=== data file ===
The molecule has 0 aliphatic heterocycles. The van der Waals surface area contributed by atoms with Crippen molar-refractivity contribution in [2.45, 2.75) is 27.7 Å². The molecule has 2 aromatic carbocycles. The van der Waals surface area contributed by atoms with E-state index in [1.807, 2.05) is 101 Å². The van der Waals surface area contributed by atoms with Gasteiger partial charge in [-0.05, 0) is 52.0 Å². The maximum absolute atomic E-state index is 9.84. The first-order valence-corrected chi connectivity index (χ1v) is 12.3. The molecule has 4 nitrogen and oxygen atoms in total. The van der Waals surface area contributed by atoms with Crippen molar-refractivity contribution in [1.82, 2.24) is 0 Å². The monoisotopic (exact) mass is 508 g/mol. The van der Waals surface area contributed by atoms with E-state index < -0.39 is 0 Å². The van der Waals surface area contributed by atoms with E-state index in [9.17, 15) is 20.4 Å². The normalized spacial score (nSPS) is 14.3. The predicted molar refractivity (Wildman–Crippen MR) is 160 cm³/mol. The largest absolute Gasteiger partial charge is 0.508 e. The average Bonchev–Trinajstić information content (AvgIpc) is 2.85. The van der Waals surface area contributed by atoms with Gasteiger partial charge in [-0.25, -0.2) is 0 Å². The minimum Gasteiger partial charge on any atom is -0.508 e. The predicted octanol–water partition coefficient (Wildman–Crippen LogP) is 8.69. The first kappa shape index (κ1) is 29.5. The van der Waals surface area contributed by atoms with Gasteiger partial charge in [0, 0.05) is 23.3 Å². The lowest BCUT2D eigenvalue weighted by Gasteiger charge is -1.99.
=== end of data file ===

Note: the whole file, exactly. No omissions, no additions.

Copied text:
The molecule has 0 aliphatic heterocycles. The van der Waals surface area contributed by atoms with Crippen molar-refractivity contribution in [2.45, 2.75) is 27.7 Å². The molecule has 2 aromatic carbocycles. The van der Waals surface area contributed by atoms with E-state index in [1.807, 2.05) is 101 Å². The van der Waals surface area contributed by atoms with Gasteiger partial charge in [-0.05, 0) is 52.0 Å². The maximum absolute atomic E-state index is 9.84. The first-order valence-corrected chi connectivity index (χ1v) is 12.3. The molecule has 4 nitrogen and oxygen atoms in total. The van der Waals surface area contributed by atoms with Crippen molar-refractivity contribution in [1.82, 2.24) is 0 Å². The monoisotopic (exact) mass is 508 g/mol. The van der Waals surface area contributed by atoms with E-state index < -0.39 is 0 Å². The van der Waals surface area contributed by atoms with E-state index in [9.17, 15) is 20.4 Å². The normalized spacial score (nSPS) is 14.3. The predicted molar refractivity (Wildman–Crippen MR) is 160 cm³/mol. The largest absolute Gasteiger partial charge is 0.508 e. The average Bonchev–Trinajstić information content (AvgIpc) is 2.85. The van der Waals surface area contributed by atoms with Gasteiger partial charge in [-0.25, -0.2) is 0 Å². The minimum Gasteiger partial charge on any atom is -0.508 e. The predicted octanol–water partition coefficient (Wildman–Crippen LogP) is 8.69. The first kappa shape index (κ1) is 29.5. The van der Waals surface area contributed by atoms with Gasteiger partial charge in [0, 0.05) is 23.3 Å². The lowest BCUT2D eigenvalue weighted by Gasteiger charge is -1.99.